Passive Elk Traps Aid Efforts To Bolster Herd

elk grazing
elk grazing
Elk graze near one of two passive traps near Mount St. Helens used by Point Elliott treaty Indian tribes as part of a joint effort to supplement the North Cascades elk herd.
The traps significantly reduce stress to the captured animals. Photo: Chris Madsen

A cooperative effort between the Point Elliott Treaty tribes and the Washington Department of Fish and Wildlife to bolster a weak population of elk in the North Cascades resulted in the successful transfer of four more animals from the Mount St. Helens area this fall. The elk were moved to help augment the flagging Nooksack elk herd, also known as the North Cascades elk herd, while reducing the overpopulated Mount St. Helens herd, which is outstripping its food supply.

“We are pleased with the results of this joint effort,” said Todd Wilbur, Swinomish Tribe, who chairs the Inter-tribal Wildlife Committee of the Northwest Indian Fisheries Commission. “The tribes are committed to enhancing and protecting elk populations throughout western Washington. This project will dramatically improve the health of the North Cascades elk herd.”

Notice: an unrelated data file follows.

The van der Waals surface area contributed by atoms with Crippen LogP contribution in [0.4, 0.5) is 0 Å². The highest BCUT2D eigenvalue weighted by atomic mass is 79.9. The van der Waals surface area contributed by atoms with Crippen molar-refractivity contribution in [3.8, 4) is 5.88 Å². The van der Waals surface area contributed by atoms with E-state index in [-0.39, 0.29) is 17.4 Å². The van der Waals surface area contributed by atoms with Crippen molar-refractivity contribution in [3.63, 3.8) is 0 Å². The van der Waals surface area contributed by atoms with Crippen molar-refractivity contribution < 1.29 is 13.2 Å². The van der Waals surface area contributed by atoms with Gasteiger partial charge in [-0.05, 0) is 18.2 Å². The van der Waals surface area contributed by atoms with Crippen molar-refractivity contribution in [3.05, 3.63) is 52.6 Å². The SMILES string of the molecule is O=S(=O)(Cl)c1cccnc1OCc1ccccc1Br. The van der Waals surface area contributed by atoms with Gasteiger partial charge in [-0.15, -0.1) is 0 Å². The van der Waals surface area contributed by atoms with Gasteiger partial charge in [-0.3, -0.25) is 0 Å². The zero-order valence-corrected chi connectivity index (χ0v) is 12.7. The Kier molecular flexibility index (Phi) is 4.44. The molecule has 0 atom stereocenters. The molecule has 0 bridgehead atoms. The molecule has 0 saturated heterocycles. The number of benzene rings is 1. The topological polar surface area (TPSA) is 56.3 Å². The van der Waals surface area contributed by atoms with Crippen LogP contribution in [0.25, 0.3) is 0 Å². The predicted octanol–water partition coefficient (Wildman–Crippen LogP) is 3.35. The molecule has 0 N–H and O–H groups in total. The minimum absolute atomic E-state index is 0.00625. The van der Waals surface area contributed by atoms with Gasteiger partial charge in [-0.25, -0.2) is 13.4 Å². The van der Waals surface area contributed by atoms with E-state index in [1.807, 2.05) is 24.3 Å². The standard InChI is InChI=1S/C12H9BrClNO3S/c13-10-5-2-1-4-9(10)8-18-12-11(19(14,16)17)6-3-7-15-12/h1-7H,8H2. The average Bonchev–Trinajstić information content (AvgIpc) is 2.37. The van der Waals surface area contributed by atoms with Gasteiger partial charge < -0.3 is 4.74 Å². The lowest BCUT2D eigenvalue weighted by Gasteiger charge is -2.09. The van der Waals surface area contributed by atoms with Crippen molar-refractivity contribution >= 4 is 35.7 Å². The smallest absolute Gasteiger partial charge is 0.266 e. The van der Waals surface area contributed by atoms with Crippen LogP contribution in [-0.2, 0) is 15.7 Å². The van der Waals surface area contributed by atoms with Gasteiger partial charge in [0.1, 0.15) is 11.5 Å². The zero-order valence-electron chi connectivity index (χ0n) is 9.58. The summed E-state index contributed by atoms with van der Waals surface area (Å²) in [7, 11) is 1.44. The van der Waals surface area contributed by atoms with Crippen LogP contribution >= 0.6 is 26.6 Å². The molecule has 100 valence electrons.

Assisted by Mark Smith, president of the Mount St. Helens Preservation Society, the tribes used two passive traps to capture the four cow elk. A larger trapping effort was canceled due to volcanic activity inside the mountain.

Last year, the tribes and the state worked together using a helicopter to round up 41 animals for transfer. “This project is just one more way the tribes are working to preserve wildlife,” said Scott Schuyler, natural resources policy coordinator with the Upper Skagit Tribe.

The passive corral traps are baited with apples, a favorite elk snack. Once a number of animals have entered the trap to feed, the gated opening is closed by remote control. “This trap is the least invasive elk capture method people have come up with yet,” said Shawn Yanity, chairman of the Stillaguamish Tribe. “We want to minimize stress on the animals.”

Captured adult cow elk were fitted with radio-transmitting collars before release, which will allow biologists to track their movements and habitat uses.

The Point Elliott treaty tribes, working in cooperation with the state co-managers and Rocky Mountain Elk Foundation volunteers, will monitor the movements of the transplanted elk for the next two years. The Point Elliott tribes include Lummi, Muckleshoot, Nooksack, Sauk-Suiattle, Stillaguamish, Suquamish, Swinomish, Tulalip and Upper Skagit.

Biologists believe a number of factors contributed to the decline in the North Cascades elk herd’s population, including habitat changes and overhunting. WDFW and the tribes have forbidden hunting in the herd’s core area since 1993, and hunting seasons for the area will not be established until elk populations have reached a recovery goal. – J. Shaw